Maybe I’ll smuggle my cap into the Aquarium, put it on my head in front of the Outer Bay exhibit, and run laps back and forth in front of the tank – circling my arms in a mock swimming motion, of course - to see if I get any response. Would that be considered research? Can I apply for federal grant money?

After all, I might need some help to interpret my findings. I mean, sure - if the shark charges the glass, that’s an obvious cause-and-effect outcome. But would I have to repeat the process without a cap to establish a null hypothesis? Do I have to duplicate the experiment in a pink cap to compare the responses? How many other colors would I have to test and exclude?

And what if he ignores me? Is it because I’m not in his normal field of vision (the tank is above ground level, so the shark would be above me)? Or does it mean my starting premise is flawed? Does the shark have an awareness of his surroundings, and realize that he can’t reach me outside the tank? Or does he recognize that I’m simply an idiot, and not worth an extra second of his time? From a scientific standpoint, all of these conclusions appear equally valid.

Now that I think of it, there’s a reason I didn’t pursue a field in research after grad school. It’s a completely obsessive, often confusing, frequently frustrating, overwhelmingly time-consuming discipline that requires complete dedication to see small gains. And I’ve already got one of those.

I think I’ll just to stick to being a runner. But you can bet I'm still going to visit this shark.


stronger 9/5/06, 11:08 AM  

Can you set up a video camera and post the video?

Anne 9/5/06, 3:48 PM  

In light of what happened to Steve Irwin, let's add stingrays to that list of predators to watch out for during your open-water swims. They may be partial to pink caps.

And thanks for your offline advice earlier. Looks like my hip is healed. And after only 12 weeks.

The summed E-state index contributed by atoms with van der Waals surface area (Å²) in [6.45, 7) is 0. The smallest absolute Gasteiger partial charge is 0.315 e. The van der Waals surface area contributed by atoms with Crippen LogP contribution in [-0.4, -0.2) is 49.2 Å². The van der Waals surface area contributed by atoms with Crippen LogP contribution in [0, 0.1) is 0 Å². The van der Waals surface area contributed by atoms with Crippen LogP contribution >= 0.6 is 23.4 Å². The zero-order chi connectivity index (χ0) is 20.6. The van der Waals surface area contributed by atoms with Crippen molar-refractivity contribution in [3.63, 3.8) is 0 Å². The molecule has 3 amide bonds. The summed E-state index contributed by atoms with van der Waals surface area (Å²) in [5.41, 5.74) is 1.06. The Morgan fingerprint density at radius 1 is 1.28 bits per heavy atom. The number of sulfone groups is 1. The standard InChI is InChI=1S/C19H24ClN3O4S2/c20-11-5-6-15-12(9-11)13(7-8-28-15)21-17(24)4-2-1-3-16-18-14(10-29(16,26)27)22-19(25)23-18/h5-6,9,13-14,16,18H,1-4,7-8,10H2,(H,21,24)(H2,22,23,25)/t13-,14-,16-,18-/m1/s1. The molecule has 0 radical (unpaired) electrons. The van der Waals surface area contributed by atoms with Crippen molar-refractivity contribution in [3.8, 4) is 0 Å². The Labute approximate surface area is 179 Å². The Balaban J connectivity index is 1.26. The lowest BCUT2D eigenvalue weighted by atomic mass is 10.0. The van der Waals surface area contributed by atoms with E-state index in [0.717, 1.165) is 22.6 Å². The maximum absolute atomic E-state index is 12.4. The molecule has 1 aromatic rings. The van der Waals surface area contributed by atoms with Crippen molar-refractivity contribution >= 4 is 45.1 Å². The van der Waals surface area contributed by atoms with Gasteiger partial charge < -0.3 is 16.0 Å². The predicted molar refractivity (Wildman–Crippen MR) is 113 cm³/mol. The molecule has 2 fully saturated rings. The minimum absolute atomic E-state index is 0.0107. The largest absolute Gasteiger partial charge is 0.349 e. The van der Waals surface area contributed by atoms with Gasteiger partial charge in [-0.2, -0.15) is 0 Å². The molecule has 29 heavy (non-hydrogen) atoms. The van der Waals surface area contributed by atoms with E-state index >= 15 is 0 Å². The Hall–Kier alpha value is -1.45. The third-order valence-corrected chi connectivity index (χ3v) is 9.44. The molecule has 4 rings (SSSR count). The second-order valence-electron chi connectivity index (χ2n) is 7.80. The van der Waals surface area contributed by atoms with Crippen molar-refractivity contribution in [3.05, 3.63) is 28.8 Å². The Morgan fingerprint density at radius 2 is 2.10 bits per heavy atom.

robtherunner 9/5/06, 4:56 PM  

I thought you were going to be a true dedicated researcher and jump in the tank with the cap on to see what kind of a response occurs. I am glad to see you are much, well at least a bit smarter than that.

matt 9/5/06, 4:56 PM  

maybe this one belongs to the "Fish are our friends, Not Food" camp.

Annette 9/5/06, 5:53 PM  

I can always count on your posts for some quality entertainment. :)

Enjoy your shark visit and good luck on the upcoming tri!

Downhillnut 9/5/06, 5:57 PM  

Hey, go see it for me, too! Sharks are very fascinating creatures - from this side of the glass, that is. Glad you're not thinking of jumping in to test the theory first-hand.

backofpack 9/5/06, 6:48 PM  

I'd be a little less worried about what the shark would think, and a little more worried about what bystanders would think. You might find yourself in a cage of your own, begging your wife to explain to the authorities that you really are not nuts, you were just testing a theory. We'd all vouch for you of course - that is if they'll let you blog from the big house!

teacherwoman 9/5/06, 7:31 PM  

Sharks intrigue me....kind of like tornadoes! Scared to death of both, but oddly enough I am still intrigued!

Thanks for the music selection help! I have been busy downloading! Much appreciated!

Sue 9/5/06, 10:21 PM  

LOL - you crack me up - just imagining you "swimming" in front of the shark's tank - with fellow spectators gawping!

Good luck on the triathalon!

Thomas 9/6/06, 2:28 AM  

Hey, he might have the edge over you on the swimming part, but I bet you'd be miles better on the bike and running sections. That is, if you still have some legs left.

Susan 9/6/06, 11:24 AM  

good luck with your tri . . . sharks? another reason not to swim . . . running is good.